Turbine led a class of eight ships in the destroyer role for the Regia Marina prior to - and during - World War 2.
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During the late 1920s, the Regia Marina (Italian Navy) of the Kingdom of Italy invested in a new type of destroyer warship known as the Turbine-class. This class numbered eight strong and was led by Turbine herself. The eight named ships of the family were Aquilone, Borea, Espero, Euro, Nembo, Ostro, Turbine and Zeffiro. Amazingly, all were lost - one way of another- in action with six alone sunk during the fighting of 1940 (World War 2). Turbine was completed by shipbuilder Odero on August 27th, 1927.
The Turbine-class ships followed the Sauro-class ships in Italian Navy service with the main difference being the newer destroyers' length was increased by nearly 10 feet for slightly better ocean-going performance. The bridge section was heavily fortified for improved survivability. The Turbine-class also marked the last Italian destroyers to be outfitted with the shorter /45 caliber 4.7" guns as primary for newer designs moved on to the longer /50 caliber form.
The Turbine displaced 1,100 tons under standard load and 1,700 tons under full load. Overall length was 305.8 feet with a beam of 30 feet and a draught of 9.9 feet. Power was from 3 x boiler units feeding 2 x Parsons geared-steam turbines developing 40,000 horsepower and driving 2 x shafts. The vessel was trialed at speeds of 39 knots but, in practice, was operated closer to 33 knots. Range was a useful 3,200 nautical miles.
The ship's profile incorporated the bridge superstructure (with main mast) well-forward in the design, just aft of the primary turret arranged over the forecastle. At midships were the smoke funnels seated in line and then, aft o this, were torpedo tubes on their trainable mounts. At the aft-end of the warship was the aft superstructure capped by a second mast. These long vessels were well-powered and armed for the destroyer role while their shallow draughts gave them good close-to-shore capabilities should they be needed. Aboard were about 180 men.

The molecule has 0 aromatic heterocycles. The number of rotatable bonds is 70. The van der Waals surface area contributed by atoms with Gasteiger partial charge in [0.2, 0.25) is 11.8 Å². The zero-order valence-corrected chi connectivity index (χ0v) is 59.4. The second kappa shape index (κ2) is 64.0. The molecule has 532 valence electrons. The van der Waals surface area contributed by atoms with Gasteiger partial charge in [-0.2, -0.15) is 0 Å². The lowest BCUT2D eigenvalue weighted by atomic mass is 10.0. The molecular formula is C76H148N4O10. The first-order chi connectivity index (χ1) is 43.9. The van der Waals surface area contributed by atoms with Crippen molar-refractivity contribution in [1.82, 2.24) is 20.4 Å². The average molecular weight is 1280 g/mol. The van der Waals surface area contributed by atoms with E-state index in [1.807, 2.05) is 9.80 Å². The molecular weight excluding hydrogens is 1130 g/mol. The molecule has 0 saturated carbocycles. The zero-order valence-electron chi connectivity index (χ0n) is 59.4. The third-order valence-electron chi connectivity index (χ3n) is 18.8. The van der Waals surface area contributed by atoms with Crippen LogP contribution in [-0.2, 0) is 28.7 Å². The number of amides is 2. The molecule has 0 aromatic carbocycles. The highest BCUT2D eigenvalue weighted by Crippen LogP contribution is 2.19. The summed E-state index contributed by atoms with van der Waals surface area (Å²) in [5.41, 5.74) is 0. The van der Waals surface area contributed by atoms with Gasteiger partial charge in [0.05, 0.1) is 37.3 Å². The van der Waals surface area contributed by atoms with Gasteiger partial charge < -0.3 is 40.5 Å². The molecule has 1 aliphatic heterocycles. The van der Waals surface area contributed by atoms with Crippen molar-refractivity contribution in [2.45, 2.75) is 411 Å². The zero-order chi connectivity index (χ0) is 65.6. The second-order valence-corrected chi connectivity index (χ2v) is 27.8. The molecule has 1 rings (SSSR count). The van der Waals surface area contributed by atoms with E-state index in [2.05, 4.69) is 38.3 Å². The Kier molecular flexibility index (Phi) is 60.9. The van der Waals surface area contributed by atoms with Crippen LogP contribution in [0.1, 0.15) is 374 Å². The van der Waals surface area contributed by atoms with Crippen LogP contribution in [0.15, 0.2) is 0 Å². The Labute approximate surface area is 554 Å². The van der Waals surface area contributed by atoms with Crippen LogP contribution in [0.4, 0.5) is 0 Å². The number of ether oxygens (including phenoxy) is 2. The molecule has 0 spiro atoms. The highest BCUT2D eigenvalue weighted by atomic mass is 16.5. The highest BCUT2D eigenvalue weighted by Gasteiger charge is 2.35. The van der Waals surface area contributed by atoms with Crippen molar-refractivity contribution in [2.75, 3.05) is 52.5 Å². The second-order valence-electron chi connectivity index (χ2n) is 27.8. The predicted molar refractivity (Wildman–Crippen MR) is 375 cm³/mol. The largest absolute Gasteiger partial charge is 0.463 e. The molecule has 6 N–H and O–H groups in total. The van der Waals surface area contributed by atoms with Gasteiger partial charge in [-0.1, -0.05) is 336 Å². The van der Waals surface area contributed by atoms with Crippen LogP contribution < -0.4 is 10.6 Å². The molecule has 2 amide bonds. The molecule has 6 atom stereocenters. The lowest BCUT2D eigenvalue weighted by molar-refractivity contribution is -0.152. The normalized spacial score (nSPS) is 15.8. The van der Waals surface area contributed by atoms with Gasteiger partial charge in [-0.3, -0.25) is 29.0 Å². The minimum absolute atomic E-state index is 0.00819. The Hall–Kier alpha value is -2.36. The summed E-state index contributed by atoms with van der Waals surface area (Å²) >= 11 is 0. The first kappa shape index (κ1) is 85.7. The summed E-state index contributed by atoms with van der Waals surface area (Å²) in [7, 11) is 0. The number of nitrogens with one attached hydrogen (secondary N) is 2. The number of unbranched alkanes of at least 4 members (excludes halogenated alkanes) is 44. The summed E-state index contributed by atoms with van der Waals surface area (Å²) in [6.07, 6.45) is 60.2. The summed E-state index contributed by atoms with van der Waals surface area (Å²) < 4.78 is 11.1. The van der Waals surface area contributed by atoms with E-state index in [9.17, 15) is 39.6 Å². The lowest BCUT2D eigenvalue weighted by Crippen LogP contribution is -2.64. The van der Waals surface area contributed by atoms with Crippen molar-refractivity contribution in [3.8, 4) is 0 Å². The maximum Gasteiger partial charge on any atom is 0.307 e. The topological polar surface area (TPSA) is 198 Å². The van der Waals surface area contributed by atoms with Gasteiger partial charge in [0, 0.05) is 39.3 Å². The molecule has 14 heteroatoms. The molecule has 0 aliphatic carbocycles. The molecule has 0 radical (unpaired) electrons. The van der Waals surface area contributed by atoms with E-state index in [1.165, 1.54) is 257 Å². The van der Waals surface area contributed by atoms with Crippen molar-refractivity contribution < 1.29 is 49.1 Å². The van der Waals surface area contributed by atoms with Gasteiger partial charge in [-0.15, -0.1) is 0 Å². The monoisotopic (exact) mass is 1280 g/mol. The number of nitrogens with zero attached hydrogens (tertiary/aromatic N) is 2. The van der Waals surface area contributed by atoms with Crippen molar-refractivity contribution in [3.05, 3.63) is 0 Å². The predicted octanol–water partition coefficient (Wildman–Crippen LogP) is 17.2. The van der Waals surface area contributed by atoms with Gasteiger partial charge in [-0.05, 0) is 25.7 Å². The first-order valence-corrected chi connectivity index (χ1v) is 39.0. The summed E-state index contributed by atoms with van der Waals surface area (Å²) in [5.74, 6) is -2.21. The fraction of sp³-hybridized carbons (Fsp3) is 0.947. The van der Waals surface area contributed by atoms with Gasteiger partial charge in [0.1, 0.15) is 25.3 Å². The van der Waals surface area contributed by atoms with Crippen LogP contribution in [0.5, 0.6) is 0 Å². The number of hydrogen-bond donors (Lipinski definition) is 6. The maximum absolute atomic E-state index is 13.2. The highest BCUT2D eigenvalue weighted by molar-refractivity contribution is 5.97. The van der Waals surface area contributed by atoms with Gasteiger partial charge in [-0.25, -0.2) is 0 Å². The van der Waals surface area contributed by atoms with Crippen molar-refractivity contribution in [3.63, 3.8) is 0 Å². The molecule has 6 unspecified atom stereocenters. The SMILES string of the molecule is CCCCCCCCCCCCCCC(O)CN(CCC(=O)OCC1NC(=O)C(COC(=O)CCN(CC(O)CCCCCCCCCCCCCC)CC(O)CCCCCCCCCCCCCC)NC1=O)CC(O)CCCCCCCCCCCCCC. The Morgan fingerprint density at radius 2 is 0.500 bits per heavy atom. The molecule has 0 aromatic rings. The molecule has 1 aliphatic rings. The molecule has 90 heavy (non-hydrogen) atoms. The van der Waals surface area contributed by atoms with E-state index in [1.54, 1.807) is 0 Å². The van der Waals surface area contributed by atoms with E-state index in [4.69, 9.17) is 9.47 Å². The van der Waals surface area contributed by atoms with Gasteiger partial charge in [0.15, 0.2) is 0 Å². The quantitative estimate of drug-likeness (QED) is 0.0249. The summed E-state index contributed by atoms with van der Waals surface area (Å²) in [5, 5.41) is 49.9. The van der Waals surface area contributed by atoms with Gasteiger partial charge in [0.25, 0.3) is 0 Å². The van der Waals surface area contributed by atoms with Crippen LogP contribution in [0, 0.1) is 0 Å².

The armament fit was led by 2 x 4.7" guns in twin-gunned mountings (one mounted fore and the other aft) followed by 2 x 40mm Anti-Aircraft (AA) cannons in single-gunned mountings. A pair of 13.2mm AA machine guns in single-gunned mounts were also fitted for additional AA work. Turbine carried 2 x 21" (533mm) triple torpedo launchers. The warship could also carry around 50 naval mines for mining strategic waterways and denying passage to any ship as a result.
Notable actions involving the Turbine included the shelling of Sallum (or "Sollum", located at the extreme Northwest corner of the country of Egypt) with two of her sisters on June 16th and then again on June 24th of 1940. On June 27th of that same year, she was credited with the sinking of HMS Orpheus, a British Royal Navy attack submarine, off the coast of contested Tobruk during the North African campaign. Her sailing days with the Kingdom of Italy came to an abrupt end with the Italian surrender of September of 1943. The warship was then taken over by the Germans and served in their Navy service under the designation of "TA14" until her end arrived on September 16th, 1944 when she fell victim to United States Army Air Force aircraft at Salamis (Salamis Island, as part of the country of Greece).